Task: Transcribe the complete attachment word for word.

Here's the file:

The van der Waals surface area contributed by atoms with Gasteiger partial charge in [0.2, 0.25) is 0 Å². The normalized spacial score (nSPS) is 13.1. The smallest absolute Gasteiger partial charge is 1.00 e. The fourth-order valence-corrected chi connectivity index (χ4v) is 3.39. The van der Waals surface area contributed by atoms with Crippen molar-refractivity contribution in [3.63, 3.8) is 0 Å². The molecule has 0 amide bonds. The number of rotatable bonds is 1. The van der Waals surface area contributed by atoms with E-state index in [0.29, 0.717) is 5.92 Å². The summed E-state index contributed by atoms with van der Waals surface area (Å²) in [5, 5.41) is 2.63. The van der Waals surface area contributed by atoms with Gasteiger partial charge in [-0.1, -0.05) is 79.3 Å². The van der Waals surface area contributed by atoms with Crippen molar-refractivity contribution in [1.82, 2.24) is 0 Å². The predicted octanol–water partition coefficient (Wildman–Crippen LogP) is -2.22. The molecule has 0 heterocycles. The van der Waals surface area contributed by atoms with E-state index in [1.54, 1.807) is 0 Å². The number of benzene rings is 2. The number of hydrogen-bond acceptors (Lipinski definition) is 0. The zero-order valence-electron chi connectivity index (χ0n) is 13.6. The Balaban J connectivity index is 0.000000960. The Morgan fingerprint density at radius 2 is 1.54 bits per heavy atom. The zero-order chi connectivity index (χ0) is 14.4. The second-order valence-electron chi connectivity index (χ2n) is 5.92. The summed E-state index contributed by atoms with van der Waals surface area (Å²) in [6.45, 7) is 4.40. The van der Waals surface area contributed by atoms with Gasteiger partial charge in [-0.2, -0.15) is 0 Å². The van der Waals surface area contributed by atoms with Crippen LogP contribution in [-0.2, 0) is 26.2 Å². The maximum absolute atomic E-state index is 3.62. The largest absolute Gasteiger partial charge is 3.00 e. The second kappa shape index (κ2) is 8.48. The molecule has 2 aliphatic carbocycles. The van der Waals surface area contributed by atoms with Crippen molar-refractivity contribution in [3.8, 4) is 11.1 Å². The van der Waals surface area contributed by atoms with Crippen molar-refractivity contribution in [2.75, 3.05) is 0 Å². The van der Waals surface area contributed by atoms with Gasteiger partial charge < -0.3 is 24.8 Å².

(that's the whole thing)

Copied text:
The van der Waals surface area contributed by atoms with Gasteiger partial charge in [0.2, 0.25) is 0 Å². The normalized spacial score (nSPS) is 13.1. The smallest absolute Gasteiger partial charge is 1.00 e. The fourth-order valence-corrected chi connectivity index (χ4v) is 3.39. The van der Waals surface area contributed by atoms with Crippen molar-refractivity contribution in [3.63, 3.8) is 0 Å². The molecule has 0 amide bonds. The number of rotatable bonds is 1. The van der Waals surface area contributed by atoms with E-state index in [0.29, 0.717) is 5.92 Å². The summed E-state index contributed by atoms with van der Waals surface area (Å²) in [5, 5.41) is 2.63. The van der Waals surface area contributed by atoms with Gasteiger partial charge in [-0.1, -0.05) is 79.3 Å². The van der Waals surface area contributed by atoms with Crippen molar-refractivity contribution in [1.82, 2.24) is 0 Å². The predicted octanol–water partition coefficient (Wildman–Crippen LogP) is -2.22. The molecule has 0 heterocycles. The van der Waals surface area contributed by atoms with E-state index in [1.54, 1.807) is 0 Å². The number of benzene rings is 2. The number of hydrogen-bond acceptors (Lipinski definition) is 0. The zero-order valence-electron chi connectivity index (χ0n) is 13.6. The Balaban J connectivity index is 0.000000960. The Morgan fingerprint density at radius 2 is 1.54 bits per heavy atom. The zero-order chi connectivity index (χ0) is 14.4. The second-order valence-electron chi connectivity index (χ2n) is 5.92. The summed E-state index contributed by atoms with van der Waals surface area (Å²) in [6.45, 7) is 4.40. The van der Waals surface area contributed by atoms with Gasteiger partial charge in [-0.2, -0.15) is 0 Å². The van der Waals surface area contributed by atoms with Crippen LogP contribution in [-0.2, 0) is 26.2 Å². The maximum absolute atomic E-state index is 3.62. The largest absolute Gasteiger partial charge is 3.00 e. The second kappa shape index (κ2) is 8.48. The molecule has 2 aliphatic carbocycles. The van der Waals surface area contributed by atoms with Crippen molar-refractivity contribution in [3.8, 4) is 11.1 Å². The van der Waals surface area contributed by atoms with Crippen molar-refractivity contribution in [2.75, 3.05) is 0 Å². The van der Waals surface area contributed by atoms with Gasteiger partial charge < -0.3 is 24.8 Å².